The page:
One of the proposals made by Minister for Revenue and Financial Services Kelly O’Dwyer was to count the outstanding balance of an LRBA each year towards the member’s annual total super balance.
The government said the proposed change is aimed at overcoming situations where an SMSF member withdraws a lump sum amount from their fund and lends the money to the SMSF to purchase an asset through an LRBA.
Treasury was concerned this strategy could be used by SMSF trustees to circumvent the contribution caps as it would keep their net balance below the total super balance threshold.
Miller Super Solutions founder Tim Miller told SMSF Adviser he has never heard of any SMSF practitioner or trustee deliberately paying benefits to lend the money back to the super fund through acquired assets under an LRBA.
While SMSF practitioners may discuss strategies involving LRBAs as an alternative to contributions in the context of preserved benefits versus access to liquidity, there are no common SMSF strategies involving the use of LRBAs to avoid the transfer balance cap, Mr Miller said.
“I just haven’t seen it. It doesn’t mean it doesn’t happen, but we’d be talking about such a minority, that it just seems a pointless exercise to chase after those sorts of scenarios,” he said.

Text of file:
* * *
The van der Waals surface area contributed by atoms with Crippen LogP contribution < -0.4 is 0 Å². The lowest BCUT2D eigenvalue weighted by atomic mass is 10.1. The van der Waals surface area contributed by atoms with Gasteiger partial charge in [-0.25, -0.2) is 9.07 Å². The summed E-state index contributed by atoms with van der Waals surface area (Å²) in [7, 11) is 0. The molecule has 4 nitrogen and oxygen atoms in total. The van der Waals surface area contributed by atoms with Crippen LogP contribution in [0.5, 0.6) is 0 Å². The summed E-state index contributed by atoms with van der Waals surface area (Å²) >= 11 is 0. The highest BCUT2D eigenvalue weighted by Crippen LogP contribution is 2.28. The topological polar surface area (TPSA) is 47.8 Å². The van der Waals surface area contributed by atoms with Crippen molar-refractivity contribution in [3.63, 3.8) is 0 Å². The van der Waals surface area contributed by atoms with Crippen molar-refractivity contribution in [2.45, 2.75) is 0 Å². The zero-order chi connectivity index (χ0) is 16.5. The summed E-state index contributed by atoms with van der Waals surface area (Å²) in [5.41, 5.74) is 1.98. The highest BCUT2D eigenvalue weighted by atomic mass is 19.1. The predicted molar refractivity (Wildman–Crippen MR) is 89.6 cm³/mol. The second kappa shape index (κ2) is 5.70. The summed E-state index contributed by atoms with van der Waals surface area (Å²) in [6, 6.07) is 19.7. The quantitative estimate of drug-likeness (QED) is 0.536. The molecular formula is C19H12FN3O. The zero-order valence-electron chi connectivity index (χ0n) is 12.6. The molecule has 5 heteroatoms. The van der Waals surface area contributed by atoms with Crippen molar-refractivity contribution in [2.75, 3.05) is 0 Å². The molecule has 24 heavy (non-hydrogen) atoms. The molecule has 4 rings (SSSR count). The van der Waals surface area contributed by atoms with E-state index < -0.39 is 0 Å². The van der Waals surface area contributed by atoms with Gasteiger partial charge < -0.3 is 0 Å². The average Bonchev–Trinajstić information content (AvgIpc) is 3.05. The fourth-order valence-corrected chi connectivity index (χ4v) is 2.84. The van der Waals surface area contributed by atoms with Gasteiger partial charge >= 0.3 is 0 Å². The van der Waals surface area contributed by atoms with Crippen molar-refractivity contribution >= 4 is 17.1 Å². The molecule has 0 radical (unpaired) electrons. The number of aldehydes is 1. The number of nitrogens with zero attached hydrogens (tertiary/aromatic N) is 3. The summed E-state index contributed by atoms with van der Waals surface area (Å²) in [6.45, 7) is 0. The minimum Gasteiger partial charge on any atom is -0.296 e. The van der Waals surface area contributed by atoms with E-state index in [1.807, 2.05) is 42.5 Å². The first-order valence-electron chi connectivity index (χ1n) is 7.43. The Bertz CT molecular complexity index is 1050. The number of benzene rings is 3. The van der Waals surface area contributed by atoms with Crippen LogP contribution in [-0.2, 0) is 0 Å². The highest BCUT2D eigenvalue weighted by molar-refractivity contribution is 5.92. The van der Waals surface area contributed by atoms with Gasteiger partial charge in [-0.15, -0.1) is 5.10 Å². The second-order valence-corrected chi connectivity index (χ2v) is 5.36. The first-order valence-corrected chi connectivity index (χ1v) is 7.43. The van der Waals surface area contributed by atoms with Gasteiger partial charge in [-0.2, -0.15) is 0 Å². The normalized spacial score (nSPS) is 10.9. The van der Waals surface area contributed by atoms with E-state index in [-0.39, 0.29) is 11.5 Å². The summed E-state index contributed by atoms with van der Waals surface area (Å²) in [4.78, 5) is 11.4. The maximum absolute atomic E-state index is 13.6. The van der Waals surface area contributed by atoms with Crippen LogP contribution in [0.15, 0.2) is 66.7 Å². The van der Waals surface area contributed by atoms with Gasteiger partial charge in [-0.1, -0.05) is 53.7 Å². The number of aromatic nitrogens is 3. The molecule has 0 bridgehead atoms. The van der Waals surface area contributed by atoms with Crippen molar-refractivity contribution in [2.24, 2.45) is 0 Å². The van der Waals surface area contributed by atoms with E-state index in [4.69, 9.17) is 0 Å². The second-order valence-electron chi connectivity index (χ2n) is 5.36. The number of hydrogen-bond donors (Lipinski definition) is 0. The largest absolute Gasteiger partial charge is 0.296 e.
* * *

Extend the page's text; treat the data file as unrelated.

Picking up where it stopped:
“I think the government is jumping at shadows in that regard because they’re hearing about strategies that I don’t necessarily think exit.”
Mr Miller said this has already caused uncertainty around the value of the LRBA which will be distributed across multiple members in a fund from a total balance point of view.
“I also found it interesting that the government is talking about changes to the death benefit rules to ensure that people aren’t caught out by having their death benefits taxed at marginal tax rates,” he said.
“I found that intriguing because under no circumstances other than illegally accessing your superannuation, under no circumstances are benefits from super taxed at marginal tax.”
Mr Miller said death benefits are tax exempt in the scenario that it’s paid out to a tax dependant and if it’s not paid to a tax dependant, it is taxed at 15 per cent plus Medicare.
“If what they were trying to avoid under the six-month rule was any payment outside of the six-month period being treated as a member benefit, then that was still capped at 20 per cent tax, not marginal tax,” he said.
“There just seems to be so many anomalies with what’s going on at the moment, and I think a lot of those issues aren’t necessarily related to the real issues which are how are these reforms going to be implemented by 1 July."